Another interesting pick for MacLean in the 2002 draft was Sergei Mozyakin in the ninth round. Mozyakin preferred Russia over the NHL and is the all-time leading scorer for the Kontinental Hockey League with 469 goals and 1,000 points in 19 seasons, marking perhaps the greatest Blue Jacket to never play for the Blue Jackets.
Drafting is a critical part of any general manager’s job and even if your team suffers to get the results on the ice, the draft system is there to pick your team up again and give fan bases hope for the future. However, when a team picks at least in the top eight overall in each of its first seven seasons and only gets Nash and Brassard, it won’t go well. Not delivering with those chances that high in the draft will cost you, and the Blue Jackets were constantly chasing their tails in the draft.
Where MacLean lacked in drafting and developing prospects, he tried to make up for in trading and acquiring assets to play with the core that he had, specifically finding someone that can center a line with star winger Nash.
The best that MacLean could offer in his tenure through trade was 35-year-old and Hall of Fame player Sergei Federov (from ‘Sergei Fedorov traded to Blue Jackets,’ OC Register, 11/15/2005). Although still an effective player even in the twilight years of his career, he only spent three seasons with the Blue Jackets before being traded to the Washington Capitals at the trade deadline in the 2007-08 season.
The worst trade that MacLean made in his tenure with the Blue Jackets was actually a trade that he didn’t make and that was trading for Hall of Fame defenseman Chris Pronger. The sticking point was that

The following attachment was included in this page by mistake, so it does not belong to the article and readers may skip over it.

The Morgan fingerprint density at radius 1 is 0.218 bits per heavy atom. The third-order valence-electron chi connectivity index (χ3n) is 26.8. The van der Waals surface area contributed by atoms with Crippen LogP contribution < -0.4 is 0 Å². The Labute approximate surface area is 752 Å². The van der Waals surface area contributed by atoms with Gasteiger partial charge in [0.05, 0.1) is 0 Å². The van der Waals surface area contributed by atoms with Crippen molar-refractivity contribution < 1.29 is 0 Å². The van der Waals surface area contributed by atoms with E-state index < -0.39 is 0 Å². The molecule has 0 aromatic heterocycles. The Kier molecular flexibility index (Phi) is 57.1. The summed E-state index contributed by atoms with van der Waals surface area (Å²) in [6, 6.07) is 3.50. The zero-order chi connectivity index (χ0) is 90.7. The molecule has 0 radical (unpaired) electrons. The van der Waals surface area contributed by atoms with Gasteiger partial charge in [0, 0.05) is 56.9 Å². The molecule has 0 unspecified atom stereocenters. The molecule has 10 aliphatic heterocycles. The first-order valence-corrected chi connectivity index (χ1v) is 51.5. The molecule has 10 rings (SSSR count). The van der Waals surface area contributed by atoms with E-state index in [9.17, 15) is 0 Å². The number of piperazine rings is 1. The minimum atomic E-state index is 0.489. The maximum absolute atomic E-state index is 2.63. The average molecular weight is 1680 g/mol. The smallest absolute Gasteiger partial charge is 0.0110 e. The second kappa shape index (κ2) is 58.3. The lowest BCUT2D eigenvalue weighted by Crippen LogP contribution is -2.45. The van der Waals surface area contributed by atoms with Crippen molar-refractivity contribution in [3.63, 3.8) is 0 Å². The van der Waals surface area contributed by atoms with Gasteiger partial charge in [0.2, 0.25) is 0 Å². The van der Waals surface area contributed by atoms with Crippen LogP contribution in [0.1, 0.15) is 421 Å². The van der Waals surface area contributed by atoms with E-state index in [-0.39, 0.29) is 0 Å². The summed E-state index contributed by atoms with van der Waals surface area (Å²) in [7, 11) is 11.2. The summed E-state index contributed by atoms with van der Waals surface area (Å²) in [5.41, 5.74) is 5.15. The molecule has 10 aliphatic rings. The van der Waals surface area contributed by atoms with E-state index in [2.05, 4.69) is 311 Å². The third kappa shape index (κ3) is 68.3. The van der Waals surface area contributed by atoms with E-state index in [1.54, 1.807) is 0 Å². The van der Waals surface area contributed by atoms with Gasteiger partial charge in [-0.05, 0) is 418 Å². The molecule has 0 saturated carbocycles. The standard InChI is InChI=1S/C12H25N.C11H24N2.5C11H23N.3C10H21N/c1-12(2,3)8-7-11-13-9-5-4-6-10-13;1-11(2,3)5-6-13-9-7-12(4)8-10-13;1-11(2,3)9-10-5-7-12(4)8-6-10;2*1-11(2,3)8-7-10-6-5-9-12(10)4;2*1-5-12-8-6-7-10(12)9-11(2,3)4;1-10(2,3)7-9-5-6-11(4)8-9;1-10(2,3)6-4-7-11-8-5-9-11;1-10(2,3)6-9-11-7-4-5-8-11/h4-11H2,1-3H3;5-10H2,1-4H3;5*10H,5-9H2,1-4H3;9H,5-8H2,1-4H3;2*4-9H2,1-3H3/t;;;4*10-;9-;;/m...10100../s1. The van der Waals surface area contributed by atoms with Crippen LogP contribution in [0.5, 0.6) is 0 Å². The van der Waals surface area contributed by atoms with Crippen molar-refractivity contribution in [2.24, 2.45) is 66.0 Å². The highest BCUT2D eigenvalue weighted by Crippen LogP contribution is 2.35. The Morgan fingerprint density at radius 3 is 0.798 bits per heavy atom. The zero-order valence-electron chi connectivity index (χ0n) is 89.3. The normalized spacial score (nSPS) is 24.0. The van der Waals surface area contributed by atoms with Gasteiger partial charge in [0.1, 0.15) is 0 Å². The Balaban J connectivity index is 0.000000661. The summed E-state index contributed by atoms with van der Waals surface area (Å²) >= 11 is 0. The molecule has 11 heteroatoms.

The trade obviously didn’t materialize and Pronger went on to complete a Hall of Fame career with two trips to the Stanley Cup Final with the Edmonton Oilers in 2006 and the Philadelphia Flyers in 2010. While on the other side, Picard played 67 games and only recorded two assists in his
MacLean acquired solid players such as Fredrik Modin, Jason Chimera, Darryl Sydor, and signed players such as Ray Whitney and David Vyborny, but none could play or elevate their game enough to keep up with the player that was keeping the franchise alive in Nash.
After six seasons with the Blue Jackets as general manager and president, MacLean was fired on April 19, 2007, paving the way for Scott Howson to replace him.
MacLean’s tenure with the Blue Jackets can only be described in one word: frustrating. He is the only general manager to serve six seasons and come away with no playoff berths. With your highest season point total being 74 points, it won’t get your team to the playoffs.
A well-run front office in sports typically separates teams that stay relevant and compete every year to the ones that are constantly recycling voices and searching for a direction in philosophy. The best example of that in sports is looking at the NFL and the stark difference between two franchises like the Cleveland Browns and the New England Patriots.
Since MacLean left the Blue Jackets at the end of the 2006-07 season, the team found some clearer direction with Howson